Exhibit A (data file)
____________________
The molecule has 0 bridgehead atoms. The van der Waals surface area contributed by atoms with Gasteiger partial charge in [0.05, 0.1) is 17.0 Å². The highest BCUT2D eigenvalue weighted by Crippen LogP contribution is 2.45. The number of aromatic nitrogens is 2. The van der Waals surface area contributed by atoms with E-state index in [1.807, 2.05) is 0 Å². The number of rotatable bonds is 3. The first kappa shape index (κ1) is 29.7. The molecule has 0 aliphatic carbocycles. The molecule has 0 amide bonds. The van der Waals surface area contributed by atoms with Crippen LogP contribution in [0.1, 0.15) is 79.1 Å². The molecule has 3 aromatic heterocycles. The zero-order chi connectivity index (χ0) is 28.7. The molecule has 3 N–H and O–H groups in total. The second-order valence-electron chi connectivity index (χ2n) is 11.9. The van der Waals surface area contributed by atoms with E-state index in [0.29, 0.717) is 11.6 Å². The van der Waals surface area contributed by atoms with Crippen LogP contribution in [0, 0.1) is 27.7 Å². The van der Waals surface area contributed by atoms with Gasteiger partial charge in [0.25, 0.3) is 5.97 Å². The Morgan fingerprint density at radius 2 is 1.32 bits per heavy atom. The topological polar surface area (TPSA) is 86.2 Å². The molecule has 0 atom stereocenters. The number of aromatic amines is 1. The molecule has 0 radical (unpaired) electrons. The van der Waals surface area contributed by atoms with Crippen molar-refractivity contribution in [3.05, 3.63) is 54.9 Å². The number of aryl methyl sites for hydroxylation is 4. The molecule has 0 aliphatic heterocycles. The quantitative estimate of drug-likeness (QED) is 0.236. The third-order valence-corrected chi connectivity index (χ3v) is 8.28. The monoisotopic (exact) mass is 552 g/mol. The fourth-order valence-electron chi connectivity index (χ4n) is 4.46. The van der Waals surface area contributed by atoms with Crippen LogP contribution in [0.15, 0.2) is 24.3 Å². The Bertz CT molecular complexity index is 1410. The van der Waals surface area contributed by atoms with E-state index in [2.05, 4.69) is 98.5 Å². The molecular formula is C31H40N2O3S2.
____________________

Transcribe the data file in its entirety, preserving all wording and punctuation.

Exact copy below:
The molecule has 0 bridgehead atoms. The van der Waals surface area contributed by atoms with Gasteiger partial charge in [0.05, 0.1) is 17.0 Å². The highest BCUT2D eigenvalue weighted by Crippen LogP contribution is 2.45. The number of aromatic nitrogens is 2. The van der Waals surface area contributed by atoms with E-state index in [1.807, 2.05) is 0 Å². The number of rotatable bonds is 3. The first kappa shape index (κ1) is 29.7. The molecule has 0 aliphatic carbocycles. The molecule has 0 amide bonds. The van der Waals surface area contributed by atoms with Crippen LogP contribution in [0.1, 0.15) is 79.1 Å². The molecule has 3 aromatic heterocycles. The zero-order chi connectivity index (χ0) is 28.7. The molecule has 3 N–H and O–H groups in total. The second-order valence-electron chi connectivity index (χ2n) is 11.9. The van der Waals surface area contributed by atoms with E-state index in [0.29, 0.717) is 11.6 Å². The van der Waals surface area contributed by atoms with Crippen LogP contribution in [0, 0.1) is 27.7 Å². The van der Waals surface area contributed by atoms with Gasteiger partial charge in [0.25, 0.3) is 5.97 Å². The Morgan fingerprint density at radius 2 is 1.32 bits per heavy atom. The topological polar surface area (TPSA) is 86.2 Å². The molecule has 0 atom stereocenters. The number of aromatic amines is 1. The molecule has 0 radical (unpaired) electrons. The van der Waals surface area contributed by atoms with Crippen molar-refractivity contribution in [3.05, 3.63) is 54.9 Å². The number of aryl methyl sites for hydroxylation is 4. The molecule has 0 aliphatic heterocycles. The quantitative estimate of drug-likeness (QED) is 0.236. The third-order valence-corrected chi connectivity index (χ3v) is 8.28. The monoisotopic (exact) mass is 552 g/mol. The fourth-order valence-electron chi connectivity index (χ4n) is 4.46. The van der Waals surface area contributed by atoms with Crippen LogP contribution in [0.15, 0.2) is 24.3 Å². The Bertz CT molecular complexity index is 1410. The van der Waals surface area contributed by atoms with E-state index in [2.05, 4.69) is 98.5 Å². The molecular formula is C31H40N2O3S2.